Anju Bobby George: "I was broken" before leap into history
Though her best at the Olympic Games was a fifth-place finish at Athens 2004, Anju Bobby George holds the distinction of being the only Indian to win a medal at the World Athletics Championships, a competition as fierce as the Olympics.
It was at the 2003 edition in Paris, that the athlete from Kerala clinched a long jump bronze to hand India its first-ever World Championship medal. But in her run-up to her leap of glory, Anju Bobby George endured a rather difficult time.
Preparing for the Worlds under the guidance of one of the finest long jumper’s of the generation, Mike Powell, Anju Bobby George spent close to two months in the USA before heading to Europe to compete in a few Grand Prix events before the big one.
‘I was broken’
While the training with the world record holder and the Grand Prix events were expected to aid the Indian’s preparations, over exertion saw Anju struggle quite a bit.
“Training with Mike (Powell), it was very hectic. Nothing close to what I was used to in India. We would train through the day, under the sun,” the Indian ace told the Olympic Channel.
“So the training, the competitions and then the travel everything put together took a toll on me. My body was not used to such exertion. I was really fatigued and struggled to walk or eat at times.”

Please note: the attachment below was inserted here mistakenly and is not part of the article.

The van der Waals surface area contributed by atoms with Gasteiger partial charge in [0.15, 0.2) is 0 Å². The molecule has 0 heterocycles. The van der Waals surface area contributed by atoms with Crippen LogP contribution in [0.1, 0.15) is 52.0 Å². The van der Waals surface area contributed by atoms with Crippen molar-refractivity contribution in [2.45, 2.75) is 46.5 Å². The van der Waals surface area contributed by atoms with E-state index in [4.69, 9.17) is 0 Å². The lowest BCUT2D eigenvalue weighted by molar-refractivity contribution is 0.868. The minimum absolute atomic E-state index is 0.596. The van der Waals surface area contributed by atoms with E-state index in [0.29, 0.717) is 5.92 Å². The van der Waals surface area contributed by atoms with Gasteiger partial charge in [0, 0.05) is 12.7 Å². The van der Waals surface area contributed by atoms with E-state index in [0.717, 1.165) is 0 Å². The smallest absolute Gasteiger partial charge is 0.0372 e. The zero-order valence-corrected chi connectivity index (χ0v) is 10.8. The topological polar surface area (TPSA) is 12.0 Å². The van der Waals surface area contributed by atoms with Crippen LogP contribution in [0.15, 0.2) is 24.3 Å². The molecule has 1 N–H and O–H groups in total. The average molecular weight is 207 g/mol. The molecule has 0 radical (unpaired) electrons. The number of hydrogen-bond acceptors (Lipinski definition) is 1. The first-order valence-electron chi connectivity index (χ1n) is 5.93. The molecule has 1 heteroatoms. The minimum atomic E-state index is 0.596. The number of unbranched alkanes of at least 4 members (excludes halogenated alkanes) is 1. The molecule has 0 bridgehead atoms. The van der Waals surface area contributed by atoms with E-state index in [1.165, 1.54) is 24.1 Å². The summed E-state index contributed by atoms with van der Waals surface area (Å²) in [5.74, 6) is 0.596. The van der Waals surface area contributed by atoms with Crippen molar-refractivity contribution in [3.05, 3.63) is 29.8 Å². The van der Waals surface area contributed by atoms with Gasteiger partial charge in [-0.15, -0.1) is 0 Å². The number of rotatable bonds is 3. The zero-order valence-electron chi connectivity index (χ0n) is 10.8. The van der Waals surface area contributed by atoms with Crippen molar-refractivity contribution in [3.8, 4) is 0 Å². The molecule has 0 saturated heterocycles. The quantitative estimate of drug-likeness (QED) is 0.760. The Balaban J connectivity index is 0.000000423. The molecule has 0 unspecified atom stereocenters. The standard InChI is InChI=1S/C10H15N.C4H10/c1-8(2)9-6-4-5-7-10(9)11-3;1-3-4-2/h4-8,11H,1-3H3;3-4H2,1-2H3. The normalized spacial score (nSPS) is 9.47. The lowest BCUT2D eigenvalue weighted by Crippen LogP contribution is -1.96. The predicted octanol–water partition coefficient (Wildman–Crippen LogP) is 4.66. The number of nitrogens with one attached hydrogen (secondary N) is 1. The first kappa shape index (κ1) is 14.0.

Anju and her coach-cum-husband Bobby George chose to make Spain their base for the competitions ahead of the Worlds. But despite their meticulous preparation, the duo faced another challenge in Madrid.
“We were not ready for the heatwave. It was really bad. That added to my troubles as well. I remember, we had three weeks to go for the Worlds, and I was in a really bad situation,” said Anju Bobby George.
“We consulted a few doctors and everyone had the same advice, rest... No more competitions...
“I was broken. The world championships was something that I was preparing for after missing out on the Sydney Olympics and I could barely walk. My body had swollen up like a ball,” Anju remembered.
Things seemed pretty gloomy. But Bobby George had a solution.
Two weeks in Paris
While he wanted Anju to compete at the 2003 World Championships, the coach in Bobby decided to keep Anju for a leisure trip to Paris.
“He was like, we have come this far, we should at least check the city out,” recalled Anju Bobby George.
“Though initially, I found it silly, we headed for Paris for what -- according to me -- was a leisure trip.”
Once in the French capital, the couple spent a few days away from the noise which helped Anju Bobby George recuperate just in time for her event at the Paris Worlds.
“I remember, he would ask me to rest and head out. That continued for about two weeks,” the national record holder recollected.
Little did Anju know that Bobby would head out to the competition venue to sort out their accreditation while she rested.
In the two weeks in Paris, the couple went around the city as little as they could; the focus was on getting Anju competition ready. Bobby, meanwhile, continued to push his partner for some warm-up and light jogging.